UCL Great Ormond Street Institute of Child Health


Great Ormond Street Institute of Child Health


Research Projects

Research Projects 

Intellectual Disability and Mental Health: Assessing the Genomic Impact on Neurodevelopment (IMAGINE)

Mental Health Interventions for Children with Epilepsy (MICE)

Children and Young People with Long Covid (CLoCk)

Mental Health Drop-in Centre (The Lucy Project)

Brain Involvement in dystrophinopathies (BIND)

Children's Autism Technology Assisted Assessment (CHATA)

Risk and Resilience in adolescents with 22q11.2 Deletion Syndrome


MH Strategic Initiavtive Seed Funded Projects

Co-production in rare genetic disorders: digital interventions for childhood irritability

Peer Support for Child Health PhD Student

Sleep disturbances and fatigue in children with Juvenile Dermatomyositis (JDM): a pilot study

Polly Livermore project

Josan Sutherland

Claire Grant

Monica Lakhanpaul

Ruth blackburn

Neurocogntive disorders in spina bifida Maryam Clark, Tim Edwards, Andrew Copp

Josan Sutherland

Neurological injuries such as spinal cord injury and acquired brain injuries usually occur suddenly and often with widespread effects on an individual’s physical and mental health. With prevalence of co-morbid mental health issues in this population as high as one in every two persons, and a 2-6 times greater risk of suicide, rehabilitation is not a solely physical path but a psychological and social process that requires the involvement of a wide multidisciplinary team. In Jamaica’s health sector, as in other regions of the world, recovery can be onerous and usually involves contact with many non-psychology based healthcare workers such as doctors, nurses, physiotherapists and social workers. While these clinicians are qualified in their respective disciplines, in practice, gaps have been identified in their management of comorbid mental health needs in persons with neurological issues. With such disparities highlighted, it may indicate a considerable unmet need in regard to the management for this population, leaving individuals feeling abandoned and misunderstood by health care professionals. By understanding more about the perceived barriers and enablers practitioners feel about unmet mental health needs, it will enable the development of standards of care, bridging any perceived gaps in the delivery of quality multidisciplinary holistic care to neurological patients.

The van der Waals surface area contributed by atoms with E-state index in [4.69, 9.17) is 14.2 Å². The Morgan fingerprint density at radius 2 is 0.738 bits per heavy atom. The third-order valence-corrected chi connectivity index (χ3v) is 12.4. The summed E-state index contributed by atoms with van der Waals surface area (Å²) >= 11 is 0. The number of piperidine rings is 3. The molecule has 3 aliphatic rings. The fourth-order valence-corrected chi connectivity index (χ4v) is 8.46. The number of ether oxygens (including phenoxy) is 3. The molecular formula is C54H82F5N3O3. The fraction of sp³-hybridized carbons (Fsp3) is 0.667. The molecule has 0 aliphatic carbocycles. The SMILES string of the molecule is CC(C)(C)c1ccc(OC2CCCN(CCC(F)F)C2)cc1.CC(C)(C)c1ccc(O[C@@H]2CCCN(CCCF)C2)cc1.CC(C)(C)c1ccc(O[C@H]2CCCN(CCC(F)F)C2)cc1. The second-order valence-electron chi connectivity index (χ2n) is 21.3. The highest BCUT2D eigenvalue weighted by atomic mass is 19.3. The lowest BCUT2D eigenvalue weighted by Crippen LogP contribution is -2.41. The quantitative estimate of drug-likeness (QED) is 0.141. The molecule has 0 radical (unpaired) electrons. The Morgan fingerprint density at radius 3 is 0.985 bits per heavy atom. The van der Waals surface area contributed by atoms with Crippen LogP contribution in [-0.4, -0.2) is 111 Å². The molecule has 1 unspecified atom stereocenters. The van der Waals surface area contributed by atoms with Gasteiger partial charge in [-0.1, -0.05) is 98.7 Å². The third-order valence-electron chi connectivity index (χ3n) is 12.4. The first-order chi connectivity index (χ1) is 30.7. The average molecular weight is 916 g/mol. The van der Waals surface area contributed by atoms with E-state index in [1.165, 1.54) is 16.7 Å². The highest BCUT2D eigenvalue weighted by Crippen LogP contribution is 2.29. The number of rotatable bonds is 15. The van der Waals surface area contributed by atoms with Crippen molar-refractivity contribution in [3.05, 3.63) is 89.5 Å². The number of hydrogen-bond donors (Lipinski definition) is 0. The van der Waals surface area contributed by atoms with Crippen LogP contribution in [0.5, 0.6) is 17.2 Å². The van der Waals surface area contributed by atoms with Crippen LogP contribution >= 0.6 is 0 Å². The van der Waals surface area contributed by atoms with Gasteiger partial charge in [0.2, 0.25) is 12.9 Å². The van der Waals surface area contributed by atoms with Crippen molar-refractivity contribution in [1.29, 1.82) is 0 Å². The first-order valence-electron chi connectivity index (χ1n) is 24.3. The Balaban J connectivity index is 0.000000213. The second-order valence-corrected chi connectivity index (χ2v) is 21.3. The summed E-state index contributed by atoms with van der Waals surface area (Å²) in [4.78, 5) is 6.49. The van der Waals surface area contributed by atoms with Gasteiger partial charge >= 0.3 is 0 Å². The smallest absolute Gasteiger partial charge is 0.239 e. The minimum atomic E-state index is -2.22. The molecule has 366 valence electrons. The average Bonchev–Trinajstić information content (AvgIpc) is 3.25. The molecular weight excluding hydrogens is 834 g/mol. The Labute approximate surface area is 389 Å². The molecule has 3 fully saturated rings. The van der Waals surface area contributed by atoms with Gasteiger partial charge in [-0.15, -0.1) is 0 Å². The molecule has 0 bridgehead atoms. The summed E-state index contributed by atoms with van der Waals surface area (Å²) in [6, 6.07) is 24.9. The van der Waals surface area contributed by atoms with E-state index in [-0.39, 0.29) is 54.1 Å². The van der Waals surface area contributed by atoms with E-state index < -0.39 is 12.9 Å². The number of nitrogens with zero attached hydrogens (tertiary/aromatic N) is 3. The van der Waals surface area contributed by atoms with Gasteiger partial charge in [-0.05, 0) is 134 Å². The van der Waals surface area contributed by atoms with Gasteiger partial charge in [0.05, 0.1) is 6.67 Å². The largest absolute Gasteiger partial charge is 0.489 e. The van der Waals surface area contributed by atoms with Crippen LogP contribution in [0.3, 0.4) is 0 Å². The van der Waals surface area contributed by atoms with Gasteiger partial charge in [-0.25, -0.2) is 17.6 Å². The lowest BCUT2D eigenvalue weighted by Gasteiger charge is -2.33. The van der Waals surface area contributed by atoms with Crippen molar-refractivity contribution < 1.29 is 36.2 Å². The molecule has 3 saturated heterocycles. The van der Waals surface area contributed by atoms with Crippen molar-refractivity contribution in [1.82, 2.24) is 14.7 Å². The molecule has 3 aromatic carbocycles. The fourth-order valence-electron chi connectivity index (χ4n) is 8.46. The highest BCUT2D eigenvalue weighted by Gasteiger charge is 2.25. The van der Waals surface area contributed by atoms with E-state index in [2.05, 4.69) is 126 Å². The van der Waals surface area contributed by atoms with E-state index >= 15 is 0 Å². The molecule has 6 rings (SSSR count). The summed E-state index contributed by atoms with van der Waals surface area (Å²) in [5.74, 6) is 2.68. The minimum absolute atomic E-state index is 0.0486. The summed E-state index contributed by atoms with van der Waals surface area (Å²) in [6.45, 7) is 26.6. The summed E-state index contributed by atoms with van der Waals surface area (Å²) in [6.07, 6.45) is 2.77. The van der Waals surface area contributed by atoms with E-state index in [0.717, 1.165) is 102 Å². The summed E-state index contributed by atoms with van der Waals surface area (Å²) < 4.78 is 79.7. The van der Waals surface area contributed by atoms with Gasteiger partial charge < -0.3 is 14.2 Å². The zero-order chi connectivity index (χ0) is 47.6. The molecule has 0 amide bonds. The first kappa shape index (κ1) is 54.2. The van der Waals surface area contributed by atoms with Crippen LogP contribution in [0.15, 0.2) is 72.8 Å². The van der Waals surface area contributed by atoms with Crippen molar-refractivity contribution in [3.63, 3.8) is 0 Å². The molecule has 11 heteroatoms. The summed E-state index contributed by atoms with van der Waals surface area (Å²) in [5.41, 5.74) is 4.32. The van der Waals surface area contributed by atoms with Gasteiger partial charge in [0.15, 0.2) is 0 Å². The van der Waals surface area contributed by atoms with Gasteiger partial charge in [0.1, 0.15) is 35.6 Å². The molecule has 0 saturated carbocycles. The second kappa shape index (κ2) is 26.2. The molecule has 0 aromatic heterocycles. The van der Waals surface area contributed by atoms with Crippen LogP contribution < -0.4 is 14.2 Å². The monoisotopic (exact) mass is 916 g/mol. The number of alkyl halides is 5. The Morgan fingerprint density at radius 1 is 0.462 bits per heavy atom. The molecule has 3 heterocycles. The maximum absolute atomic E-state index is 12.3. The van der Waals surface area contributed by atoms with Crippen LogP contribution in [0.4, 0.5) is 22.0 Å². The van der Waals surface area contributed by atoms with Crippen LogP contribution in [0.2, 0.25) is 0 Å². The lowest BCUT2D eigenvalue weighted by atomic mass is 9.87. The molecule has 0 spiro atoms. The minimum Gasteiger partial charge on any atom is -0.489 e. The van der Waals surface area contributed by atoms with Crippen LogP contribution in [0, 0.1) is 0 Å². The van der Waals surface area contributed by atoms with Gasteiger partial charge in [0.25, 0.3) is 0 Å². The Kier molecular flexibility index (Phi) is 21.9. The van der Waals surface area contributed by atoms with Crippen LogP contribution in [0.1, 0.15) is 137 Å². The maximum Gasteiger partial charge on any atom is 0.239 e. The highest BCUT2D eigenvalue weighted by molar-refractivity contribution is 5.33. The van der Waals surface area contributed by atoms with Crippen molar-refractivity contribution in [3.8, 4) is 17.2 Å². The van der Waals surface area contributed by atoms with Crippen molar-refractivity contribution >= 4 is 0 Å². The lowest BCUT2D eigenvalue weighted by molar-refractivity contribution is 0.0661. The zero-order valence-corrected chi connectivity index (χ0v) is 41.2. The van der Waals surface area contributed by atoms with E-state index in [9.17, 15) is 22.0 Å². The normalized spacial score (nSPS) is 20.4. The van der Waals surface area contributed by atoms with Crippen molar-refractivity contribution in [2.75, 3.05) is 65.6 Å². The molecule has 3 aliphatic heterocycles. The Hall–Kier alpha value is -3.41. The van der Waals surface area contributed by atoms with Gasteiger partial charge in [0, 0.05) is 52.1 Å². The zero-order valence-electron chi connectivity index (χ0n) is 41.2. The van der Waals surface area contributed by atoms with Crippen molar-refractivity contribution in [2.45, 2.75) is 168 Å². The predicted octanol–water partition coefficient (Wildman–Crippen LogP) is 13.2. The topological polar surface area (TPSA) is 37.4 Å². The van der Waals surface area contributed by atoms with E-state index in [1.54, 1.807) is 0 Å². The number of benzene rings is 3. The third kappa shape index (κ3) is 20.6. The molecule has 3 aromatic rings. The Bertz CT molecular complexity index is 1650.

The aim of this study is, through dialogue, to explore the perspectives of non-psychology based Jamaican health care workers on the mental health needs of individuals post sudden onset of neurological injuries at different stages of the recovery journey. 

The aim is to address the following questions: 

  • What are the perspectives of health care workers on the concepts of medical trauma and mental health issues in their patient groups, and their thoughts on how they recognize them? 
  • If occurring and identified, how do clinicians manage issues of altered mental health and what are their views on their personal confidence and educational competence (formal and informal) in this aspect of practice?